Germanwings employees
Germanwings employees cry as they place flowers and lit candles outside the company headquarters in Cologne Bonn airport March 25, 2015. An Airbus operated by Lufthansa's Germanwings budget airline crashed in a remote snowy area of the French Alps on Tuesday, killing all 150 on board including 16 schoolchildren. Reuters/Wolfgang Rattay

Germany's top security official ruled out foul play in the crash of Germanwings Flight 9525, stating that there was no evidence to support the theory at this stage, the Associated Press reported. The Airbus A320 was travelling from Barcelona to Düsseldorf and crashed less than an hour before landing, killing all 150 people on board.

"According to the latest information there is no hard evidence that the crash was intentionally brought about by third parties," Interior Minister Thomas de Maiziere said, AP reported.

The AP report also stated, citing France's air force, that a Mirage fighter jet was sent to the area when the Airbus A320 lost radar contact, but arrived after the plane crashed. However, the Mirage 2000 did not find the site of the crash.

Brice Robin, prosecutor for the city of Marseille, said the investigation into the crash would take weeks.

“The priority on the ground is to identify the bodies,” he told reporters, according to the Guardian. “We owe that to the families of the victims. But it will not be done in five minutes. It is going to take a number of weeks and I think everyone should be aware that we are talking about a long time.”

He also said that “at the moment" the reasons for the crash "are completely undecided," adding that an update on the examination of the cockpit voice recorder, which was found Tuesday could be released by Wednesday afternoon.

French transport minister, Alain Vidalies, reportedly said that if voices on the recorder were recorded properly, then the probe would proceed “fairly quickly.”

“After that, if we have to analyze the sounds, that’s a job that will take several weeks, but it’s a job that can offer us some explanations,” Vidalies told French radio, adding that the flight data recorder is yet to be found.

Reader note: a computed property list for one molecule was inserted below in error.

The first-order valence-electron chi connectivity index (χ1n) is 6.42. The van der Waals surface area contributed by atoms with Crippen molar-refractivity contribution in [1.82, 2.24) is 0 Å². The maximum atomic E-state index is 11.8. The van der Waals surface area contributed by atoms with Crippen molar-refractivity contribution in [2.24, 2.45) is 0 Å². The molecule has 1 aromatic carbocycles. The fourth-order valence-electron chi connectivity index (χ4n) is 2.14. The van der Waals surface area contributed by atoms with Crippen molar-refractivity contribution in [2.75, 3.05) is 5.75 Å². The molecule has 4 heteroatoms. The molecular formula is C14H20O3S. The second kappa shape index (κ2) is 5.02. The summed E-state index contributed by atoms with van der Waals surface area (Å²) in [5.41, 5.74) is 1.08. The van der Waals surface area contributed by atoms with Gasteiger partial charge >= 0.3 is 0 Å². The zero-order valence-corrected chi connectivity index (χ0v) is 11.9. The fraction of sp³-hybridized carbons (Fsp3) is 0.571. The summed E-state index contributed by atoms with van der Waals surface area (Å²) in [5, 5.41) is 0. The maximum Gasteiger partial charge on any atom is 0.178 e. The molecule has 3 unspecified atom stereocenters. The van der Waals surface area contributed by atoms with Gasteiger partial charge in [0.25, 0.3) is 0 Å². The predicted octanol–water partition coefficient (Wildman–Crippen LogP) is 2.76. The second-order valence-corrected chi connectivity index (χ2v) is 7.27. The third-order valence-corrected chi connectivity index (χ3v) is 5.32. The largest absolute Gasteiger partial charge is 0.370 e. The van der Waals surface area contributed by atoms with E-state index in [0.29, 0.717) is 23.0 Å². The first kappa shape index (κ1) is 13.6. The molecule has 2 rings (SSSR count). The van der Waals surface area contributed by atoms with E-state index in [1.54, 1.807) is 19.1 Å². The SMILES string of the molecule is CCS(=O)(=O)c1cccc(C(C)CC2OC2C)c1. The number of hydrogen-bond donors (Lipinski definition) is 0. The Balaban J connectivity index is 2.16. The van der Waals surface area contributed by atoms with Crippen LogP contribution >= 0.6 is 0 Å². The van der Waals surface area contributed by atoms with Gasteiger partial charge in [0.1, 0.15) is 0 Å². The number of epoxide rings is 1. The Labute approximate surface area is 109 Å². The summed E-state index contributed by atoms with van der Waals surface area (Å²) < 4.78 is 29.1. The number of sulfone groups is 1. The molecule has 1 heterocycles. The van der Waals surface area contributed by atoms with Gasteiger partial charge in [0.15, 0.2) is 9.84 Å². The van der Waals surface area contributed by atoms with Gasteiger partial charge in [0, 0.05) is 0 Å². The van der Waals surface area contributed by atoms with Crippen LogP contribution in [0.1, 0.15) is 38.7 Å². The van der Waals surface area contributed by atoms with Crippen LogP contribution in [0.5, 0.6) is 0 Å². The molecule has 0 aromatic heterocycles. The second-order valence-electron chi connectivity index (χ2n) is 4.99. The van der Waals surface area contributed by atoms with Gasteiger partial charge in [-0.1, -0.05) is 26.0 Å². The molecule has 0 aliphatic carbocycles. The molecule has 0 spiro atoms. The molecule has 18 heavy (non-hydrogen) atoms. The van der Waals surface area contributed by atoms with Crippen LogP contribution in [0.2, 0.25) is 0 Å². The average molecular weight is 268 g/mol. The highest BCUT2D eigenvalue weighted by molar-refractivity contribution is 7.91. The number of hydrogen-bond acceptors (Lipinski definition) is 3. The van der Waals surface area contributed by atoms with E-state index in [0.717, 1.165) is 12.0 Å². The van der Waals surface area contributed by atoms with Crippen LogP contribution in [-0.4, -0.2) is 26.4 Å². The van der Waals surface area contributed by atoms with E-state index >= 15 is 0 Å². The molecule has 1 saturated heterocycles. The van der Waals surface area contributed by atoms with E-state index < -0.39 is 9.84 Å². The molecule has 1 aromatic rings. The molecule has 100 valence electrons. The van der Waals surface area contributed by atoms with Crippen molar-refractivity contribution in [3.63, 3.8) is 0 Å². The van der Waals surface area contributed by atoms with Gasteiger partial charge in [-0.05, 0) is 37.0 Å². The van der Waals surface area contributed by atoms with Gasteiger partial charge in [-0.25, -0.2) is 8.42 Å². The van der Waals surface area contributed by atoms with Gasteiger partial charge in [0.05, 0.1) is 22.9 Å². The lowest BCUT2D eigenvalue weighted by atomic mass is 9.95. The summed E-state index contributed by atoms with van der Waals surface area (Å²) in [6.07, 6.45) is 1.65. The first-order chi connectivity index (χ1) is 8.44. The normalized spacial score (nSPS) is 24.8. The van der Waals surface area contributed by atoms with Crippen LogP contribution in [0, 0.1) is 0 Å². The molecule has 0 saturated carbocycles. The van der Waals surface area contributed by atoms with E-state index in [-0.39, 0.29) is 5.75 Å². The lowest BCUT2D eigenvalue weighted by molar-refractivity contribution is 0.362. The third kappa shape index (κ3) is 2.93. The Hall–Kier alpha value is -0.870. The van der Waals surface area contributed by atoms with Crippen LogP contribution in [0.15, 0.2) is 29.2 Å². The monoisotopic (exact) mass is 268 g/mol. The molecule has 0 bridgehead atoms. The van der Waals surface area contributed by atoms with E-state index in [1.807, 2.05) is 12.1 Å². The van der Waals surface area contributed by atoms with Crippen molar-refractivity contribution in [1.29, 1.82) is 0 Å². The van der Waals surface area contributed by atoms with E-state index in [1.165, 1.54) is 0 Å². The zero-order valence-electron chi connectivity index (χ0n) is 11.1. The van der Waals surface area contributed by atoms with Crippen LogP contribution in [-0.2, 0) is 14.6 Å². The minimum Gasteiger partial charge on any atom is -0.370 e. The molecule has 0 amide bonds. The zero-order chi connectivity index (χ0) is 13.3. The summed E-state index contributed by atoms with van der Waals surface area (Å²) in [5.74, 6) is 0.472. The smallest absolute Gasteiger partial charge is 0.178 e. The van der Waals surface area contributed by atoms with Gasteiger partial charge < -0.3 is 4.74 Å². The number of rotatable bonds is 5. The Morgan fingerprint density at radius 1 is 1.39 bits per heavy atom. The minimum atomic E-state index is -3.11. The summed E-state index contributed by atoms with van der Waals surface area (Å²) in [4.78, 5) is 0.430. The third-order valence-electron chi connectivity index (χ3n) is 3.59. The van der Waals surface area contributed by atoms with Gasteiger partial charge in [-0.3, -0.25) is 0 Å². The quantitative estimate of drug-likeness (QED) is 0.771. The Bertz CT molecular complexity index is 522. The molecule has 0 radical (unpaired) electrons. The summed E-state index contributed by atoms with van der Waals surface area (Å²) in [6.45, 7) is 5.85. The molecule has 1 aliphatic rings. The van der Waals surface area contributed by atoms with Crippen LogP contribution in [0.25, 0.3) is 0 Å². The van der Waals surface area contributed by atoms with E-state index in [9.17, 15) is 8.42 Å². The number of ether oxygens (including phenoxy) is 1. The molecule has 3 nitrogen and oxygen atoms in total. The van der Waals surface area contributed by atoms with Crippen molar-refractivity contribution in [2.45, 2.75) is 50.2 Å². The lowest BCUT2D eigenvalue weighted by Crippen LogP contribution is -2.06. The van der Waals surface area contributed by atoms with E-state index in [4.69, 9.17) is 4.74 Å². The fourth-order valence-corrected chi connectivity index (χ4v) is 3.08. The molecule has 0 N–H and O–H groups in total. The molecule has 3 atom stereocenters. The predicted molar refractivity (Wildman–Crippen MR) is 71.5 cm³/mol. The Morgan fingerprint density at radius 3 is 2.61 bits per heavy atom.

Meanwhile, the German low-cost airline, which is fully owned by Lufthansa, reportedly released provisional details of the nationalities of some of the passengers aboard the plane. The list so far looks like this -- Germany: 72, Spain: 35, UK: 1, Netherlands: 1, Colombia: 1, Mexico: 1, Japan: 1, Denmark: 1, Israel: 1, Australia: 2, Argentina: 2, Iran: 2, Venezuela: 2, USA: 2. However, the nationalities of others on board is yet to be confirmed as they may have had dual citizenships, the airline's CEO reportedly said.

At least three British nationals were on board Flight 9525, British Foreign Secretary Philip Hammond said Wednesday. One of the British nationals has been identified as Martyn Matthews, a 50-year-old father of two from Wolverhampton, the Telegraph reported, adding that a mother from Manchester and her son were also on board the Airbus A320. Matthews was reportedly in Barcelona for business and was traveling to Germany for a meeting.

"We currently believe that three British people have been killed in this tragedy but we can't rule out the possibility there are further British people involved," Hammond reportedly told the media. "The level of information on the flight manifest doesn't allow us to rule out that possibility."

According to reports, the Israeli government confirmed that one of its nationals was on board the plane. And, of the German nationals on board the plane, there were 16 students and two teachers from the Joseph-Koenig Gymnasium high school in Haltern. The group was reportedly returning from a school trip to Spain.

“Our sympathy goes out to the parents who have lost their beloved sons and daughters ... This is a tragedy that makes you speechless ... we have to accept the grieving," Ulrich Wessel, the head teacher of the school, said, according to the Guardian. Authorities also claimed that 45 of the victims had Spanish surnames, though some may not be Spanish citizens.